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The rise of the far right is a global phenomenon

The election of Donald Trump and the siege of the US Capitol on Jan. 6 made clear the rising political power of the right in America, but this is not an isolated phenomenon—right-wing power is surging across the globe. From India, Brazil, and the Philippines, to Hungary and the US, we find right-wing political movements that are challenging the established…

JK Rowling and the curse of the zombie author

JK Rowling, the now-infamous author of the Harry Potter series, has been rightfully condemned for her stances on trans people and gender identity. But what are we supposed to do with her still-popular and influential books and the deep attachments we have to them? It would be easy to condemn Harry Potter and all its fans as neoliberal trash, but, as…

A contentious union drive at private equity-owned Sabre Industries in Sioux City

Last October, 52 workers at the Sabre Industries manufacturing plant in Sioux City, Iowa, walked off the job after repeated demands for wage increases were reportedly ignored by management. I was covering the Kellogg’s strike in Omaha, Nebraska, for TRNN at the time when I received a Twitter DM from one of the workers at Sabre alerting me to the sudden…

No, Russia isn’t ‘reviving the Soviet empire’

Even before Russia’s invasion of Ukraine began on Feb. 24, pundits and politicians in the West have uncritically made bizarre claims that we are witnessing Vladimir Putin’s master plan to “revive the Soviet empire” or re-establish the pre-Soviet Russian empire. At the same time, in other corners of political discourse occupied by the left, it…

Staten Island Amazon workers pull into the lead, while Bessemer re-vote is too close to call

This story originally appeared in Labor Notes on March 31, 2022. It is shared here with permission. In initial vote tallies today, Amazon warehouse workers in New York are ahead by hundreds of votes in favor of forming a union, while in Alabama the election is too close to call, pending a court hearing. “Unionizing Amazon was always going to be a…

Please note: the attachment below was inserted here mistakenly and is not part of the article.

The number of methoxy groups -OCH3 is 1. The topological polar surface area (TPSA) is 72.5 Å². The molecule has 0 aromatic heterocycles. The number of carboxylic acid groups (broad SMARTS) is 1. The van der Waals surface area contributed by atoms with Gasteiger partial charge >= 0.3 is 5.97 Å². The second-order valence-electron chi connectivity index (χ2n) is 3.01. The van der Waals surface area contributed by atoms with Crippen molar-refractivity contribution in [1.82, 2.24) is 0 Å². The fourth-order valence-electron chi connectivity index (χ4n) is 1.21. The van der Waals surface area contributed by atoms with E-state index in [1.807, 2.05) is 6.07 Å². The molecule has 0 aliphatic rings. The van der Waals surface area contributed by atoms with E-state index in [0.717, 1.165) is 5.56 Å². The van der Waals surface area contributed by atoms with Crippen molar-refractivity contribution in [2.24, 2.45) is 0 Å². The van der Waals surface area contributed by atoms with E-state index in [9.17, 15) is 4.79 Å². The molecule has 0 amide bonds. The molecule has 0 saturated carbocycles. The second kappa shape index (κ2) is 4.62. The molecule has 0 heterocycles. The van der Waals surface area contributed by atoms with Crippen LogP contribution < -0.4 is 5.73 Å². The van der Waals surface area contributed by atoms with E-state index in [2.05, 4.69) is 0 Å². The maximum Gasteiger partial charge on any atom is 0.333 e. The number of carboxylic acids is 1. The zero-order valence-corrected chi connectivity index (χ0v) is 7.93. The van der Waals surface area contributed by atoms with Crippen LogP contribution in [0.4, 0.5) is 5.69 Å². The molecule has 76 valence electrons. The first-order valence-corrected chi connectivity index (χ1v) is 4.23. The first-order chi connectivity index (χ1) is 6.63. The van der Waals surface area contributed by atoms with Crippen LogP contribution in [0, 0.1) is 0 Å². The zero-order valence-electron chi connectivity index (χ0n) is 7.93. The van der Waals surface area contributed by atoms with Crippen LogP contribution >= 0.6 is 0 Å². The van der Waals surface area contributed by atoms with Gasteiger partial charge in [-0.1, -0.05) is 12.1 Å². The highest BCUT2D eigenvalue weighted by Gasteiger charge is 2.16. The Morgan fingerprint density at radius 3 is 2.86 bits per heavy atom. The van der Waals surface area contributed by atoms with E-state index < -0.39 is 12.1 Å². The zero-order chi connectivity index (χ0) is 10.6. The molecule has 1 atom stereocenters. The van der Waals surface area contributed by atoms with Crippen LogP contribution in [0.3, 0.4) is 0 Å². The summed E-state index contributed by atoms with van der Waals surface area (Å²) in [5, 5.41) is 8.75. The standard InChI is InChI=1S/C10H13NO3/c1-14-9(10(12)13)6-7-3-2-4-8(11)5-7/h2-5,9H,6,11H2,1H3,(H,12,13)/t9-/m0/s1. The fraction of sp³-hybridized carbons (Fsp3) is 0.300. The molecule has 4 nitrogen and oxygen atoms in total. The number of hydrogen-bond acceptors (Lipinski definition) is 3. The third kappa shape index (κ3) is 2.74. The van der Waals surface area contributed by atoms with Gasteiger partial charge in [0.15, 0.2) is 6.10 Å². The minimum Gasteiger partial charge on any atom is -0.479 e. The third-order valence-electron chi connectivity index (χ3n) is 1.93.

How the media turns war into a spectator sport

From the moment Russian troops invaded Ukraine on Feb. 24, people in the West have been glued to their TV, computer, and phone screens, furiously consuming news about the war and posting their reactions online. As the war in Ukraine enters its second month, it’s become clearer than ever that our corporate and social media ecosystem has not given us…

The New Deal changed Kentucky forever, Charles Booker wants to revitalize it

The New Deal is often held up as the zenith of Democratic success in the United States—and for good reason. With bottom-up pressure from a rapidly growing and increasingly militant labor movement, the programs that President Franklin Delano Roosevelt proposed under the New Deal banner instituted some of the largest changes to working-class Americans’…

Economic devastation and political repression: A trade unionist’s view from inside Ukraine

Since Russian troops invaded on Feb. 24, news about the war in Ukraine, which has officially entered its second month, as well as news about the inestimable amount of pain and destruction the war has wrought on the people of Ukraine and the ripple effects it is having on the rest of the world, has been coming out at a furious pace. And yet, while trying…

Opinion | The UK’s inaction is to blame for the spiraling energy crisis–not Russia